Hostile Work Environment Claims Dismissed in Light of Plaintiff’s Failure to Utilize Harassment Reporting Procedures

In Berrie v. Bd. of Educ. of Port Chester-Rye Union Free Sch. Dist., No. 14-CV-6416 (CS), 2017 WL 2374363 (S.D.N.Y. May 31, 2017) (J. Seibel), the court, inter alia, granted defendants’ motion for summary judgment on plaintiff’s hostile work environment claims under Title VII of the Civil Rights Act of 1964, the New York State Human Rights Law, and 42 USC 1981.

Initially, the court held that the evidence of discrimination proffered by plaintiff – including a teacher’s reference to African Americans as “porch monkey[s]” (and totaling “six remarks over a three to four year period” – were insufficient to rise to the level of a hostile work environment.

Even if they were, plaintiff’s case was nevertheless subject to dismissal under the so-called Faragher/Ellerth defense. The court explained that defense:

The Second Circuit has adopted the Supreme Court’s Faragher/Ellerth framework for determining whether an employer is liable for a hostile work environment created by its employees. [] Under that standard, if an employee has not suffered a tangible employment action, [] an employer can avoid liability by establishing that (1) the employer exercised reasonable care to prevent and correct promptly any discriminatory harassing behavior, and (2) the plaintiff employee unreasonably failed to take advantage of any preventive or corrective opportunities provided by the employer or to avoid harm otherwise.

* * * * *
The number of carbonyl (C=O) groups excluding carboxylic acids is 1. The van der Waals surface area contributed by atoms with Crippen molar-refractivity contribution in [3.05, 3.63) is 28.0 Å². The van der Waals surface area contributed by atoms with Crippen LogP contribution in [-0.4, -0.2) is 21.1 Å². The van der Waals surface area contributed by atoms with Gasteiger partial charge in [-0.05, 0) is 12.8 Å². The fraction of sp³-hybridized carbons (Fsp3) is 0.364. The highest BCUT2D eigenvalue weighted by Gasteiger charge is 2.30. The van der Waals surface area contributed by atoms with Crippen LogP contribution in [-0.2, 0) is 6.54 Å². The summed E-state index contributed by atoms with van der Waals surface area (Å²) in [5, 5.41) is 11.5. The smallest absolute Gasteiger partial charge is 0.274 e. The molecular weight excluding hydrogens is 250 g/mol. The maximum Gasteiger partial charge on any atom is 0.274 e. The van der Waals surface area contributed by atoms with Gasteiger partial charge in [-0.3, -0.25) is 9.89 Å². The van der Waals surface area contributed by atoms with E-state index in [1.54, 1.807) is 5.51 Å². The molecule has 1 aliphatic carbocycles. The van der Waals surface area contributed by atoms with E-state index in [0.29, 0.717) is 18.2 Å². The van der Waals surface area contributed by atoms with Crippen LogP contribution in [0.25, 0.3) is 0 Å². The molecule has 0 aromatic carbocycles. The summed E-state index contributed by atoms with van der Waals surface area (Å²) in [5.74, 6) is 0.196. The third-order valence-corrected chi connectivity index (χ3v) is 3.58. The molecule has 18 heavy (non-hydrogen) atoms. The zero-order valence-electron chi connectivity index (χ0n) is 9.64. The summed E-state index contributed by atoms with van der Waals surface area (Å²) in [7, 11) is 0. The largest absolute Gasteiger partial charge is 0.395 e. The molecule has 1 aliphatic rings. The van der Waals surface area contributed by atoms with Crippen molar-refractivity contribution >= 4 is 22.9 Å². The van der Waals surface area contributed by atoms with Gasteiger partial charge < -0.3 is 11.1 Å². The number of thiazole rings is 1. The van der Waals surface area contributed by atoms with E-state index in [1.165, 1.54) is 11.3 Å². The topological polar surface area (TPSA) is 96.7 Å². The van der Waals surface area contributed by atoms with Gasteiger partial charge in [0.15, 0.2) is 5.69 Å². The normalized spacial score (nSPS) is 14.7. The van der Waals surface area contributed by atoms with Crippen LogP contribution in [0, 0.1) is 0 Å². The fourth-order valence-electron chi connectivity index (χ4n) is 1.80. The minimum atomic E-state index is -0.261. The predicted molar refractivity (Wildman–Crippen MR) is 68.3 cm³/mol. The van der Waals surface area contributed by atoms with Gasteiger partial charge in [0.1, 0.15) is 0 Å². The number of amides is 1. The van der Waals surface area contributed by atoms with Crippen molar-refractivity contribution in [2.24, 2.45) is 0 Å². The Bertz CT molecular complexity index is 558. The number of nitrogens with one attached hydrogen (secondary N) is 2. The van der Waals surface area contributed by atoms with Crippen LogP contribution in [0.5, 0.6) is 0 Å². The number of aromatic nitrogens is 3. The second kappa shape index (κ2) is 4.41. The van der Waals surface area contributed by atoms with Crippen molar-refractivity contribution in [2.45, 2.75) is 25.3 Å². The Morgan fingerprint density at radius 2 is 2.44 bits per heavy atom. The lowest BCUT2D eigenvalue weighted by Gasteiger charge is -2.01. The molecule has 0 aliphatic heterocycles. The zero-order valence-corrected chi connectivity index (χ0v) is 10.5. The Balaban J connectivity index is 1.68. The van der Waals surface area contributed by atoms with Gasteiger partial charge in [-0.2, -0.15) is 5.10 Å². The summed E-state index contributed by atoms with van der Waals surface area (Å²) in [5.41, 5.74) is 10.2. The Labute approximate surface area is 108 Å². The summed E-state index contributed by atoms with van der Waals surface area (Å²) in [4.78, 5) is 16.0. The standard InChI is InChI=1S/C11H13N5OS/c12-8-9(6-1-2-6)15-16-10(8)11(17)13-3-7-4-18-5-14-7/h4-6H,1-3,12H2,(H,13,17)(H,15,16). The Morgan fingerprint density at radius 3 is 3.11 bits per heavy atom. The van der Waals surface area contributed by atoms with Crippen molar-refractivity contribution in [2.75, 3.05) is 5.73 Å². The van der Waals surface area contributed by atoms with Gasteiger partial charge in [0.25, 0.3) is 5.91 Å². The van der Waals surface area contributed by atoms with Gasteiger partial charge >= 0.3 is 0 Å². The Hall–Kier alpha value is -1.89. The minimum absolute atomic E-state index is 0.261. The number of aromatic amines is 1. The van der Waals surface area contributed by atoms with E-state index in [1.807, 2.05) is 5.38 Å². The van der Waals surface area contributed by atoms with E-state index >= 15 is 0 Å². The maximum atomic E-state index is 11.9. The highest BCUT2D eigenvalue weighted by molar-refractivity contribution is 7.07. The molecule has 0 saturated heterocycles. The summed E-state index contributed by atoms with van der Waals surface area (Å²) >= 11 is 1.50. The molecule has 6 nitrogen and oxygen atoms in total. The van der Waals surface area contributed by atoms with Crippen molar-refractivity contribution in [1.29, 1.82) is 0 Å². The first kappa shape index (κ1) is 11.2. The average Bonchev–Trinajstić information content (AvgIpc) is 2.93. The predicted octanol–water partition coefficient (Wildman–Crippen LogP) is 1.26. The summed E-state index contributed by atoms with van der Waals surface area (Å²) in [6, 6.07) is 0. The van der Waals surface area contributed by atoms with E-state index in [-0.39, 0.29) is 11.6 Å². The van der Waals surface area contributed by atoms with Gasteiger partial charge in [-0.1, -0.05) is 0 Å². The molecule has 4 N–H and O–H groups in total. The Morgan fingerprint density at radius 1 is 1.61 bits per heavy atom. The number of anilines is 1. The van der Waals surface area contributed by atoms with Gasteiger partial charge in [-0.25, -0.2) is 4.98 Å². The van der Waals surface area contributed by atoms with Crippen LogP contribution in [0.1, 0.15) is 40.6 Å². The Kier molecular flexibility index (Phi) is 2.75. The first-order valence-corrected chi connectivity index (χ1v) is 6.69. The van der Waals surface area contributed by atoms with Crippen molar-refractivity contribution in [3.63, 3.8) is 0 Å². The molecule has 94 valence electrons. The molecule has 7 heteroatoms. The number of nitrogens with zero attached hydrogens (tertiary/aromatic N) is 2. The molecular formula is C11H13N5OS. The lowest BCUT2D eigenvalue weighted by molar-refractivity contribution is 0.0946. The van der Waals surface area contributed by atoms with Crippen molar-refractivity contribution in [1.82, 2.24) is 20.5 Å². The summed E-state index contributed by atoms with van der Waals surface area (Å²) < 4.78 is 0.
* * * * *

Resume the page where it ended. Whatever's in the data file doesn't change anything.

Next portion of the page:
Applying the law to the facts, Judge Seibel concluded:

[T]he undisputed facts reveal he unreasonably failed to take advantage of the District’s policies. Plaintiff argues that “any complaint [would have been] futile because of the impropriety of the District’s investigation into his previous complaints, the fact that the District did nothing to address his prior complaints, and the fact that other complaints were ignored. [] [A] failure to report … harassment may be excused where the employee has a credible fear that her complaint would not be taken seriously or that she would suffer some adverse employment action as a result of filing a complaint. …

But Plaintiff has presented no evidence—aside from conclusory allegations—from which a reasonable juror could conclude that the District ignored or failed to address his prior complaints, or undertook improper investigations. To the contrary, the District addressed each of Plaintiff’s prior complaints, even for incidents that occurred more than ten years prior, and there is no evidence that any complaint was ignored. Plaintiff may be referring to instances in which he allegedly discussed discriminatory incidents with Fanelli and, according to Plaintiff, Fanelli “would basically talk [him] down from it.” [] Plaintiff did not invoke the policy on these occasions, however, nor was he given any indication that if he did, the District would not take him seriously. …

Therefore, because on the undisputed facts the District had a properly disseminated anti-discrimination policy in place, and conducted reasonable investigations into all presented allegations of discrimination, and because Plaintiff could have but did not raise other allegations, the District may avail itself of the Faragher/Ellerth defense.

The court also dismissed plaintiff’s retaliation claims, finding (inter alia) that the alleged retaliatory acts were not “materially adverse” and therefore not actionable.

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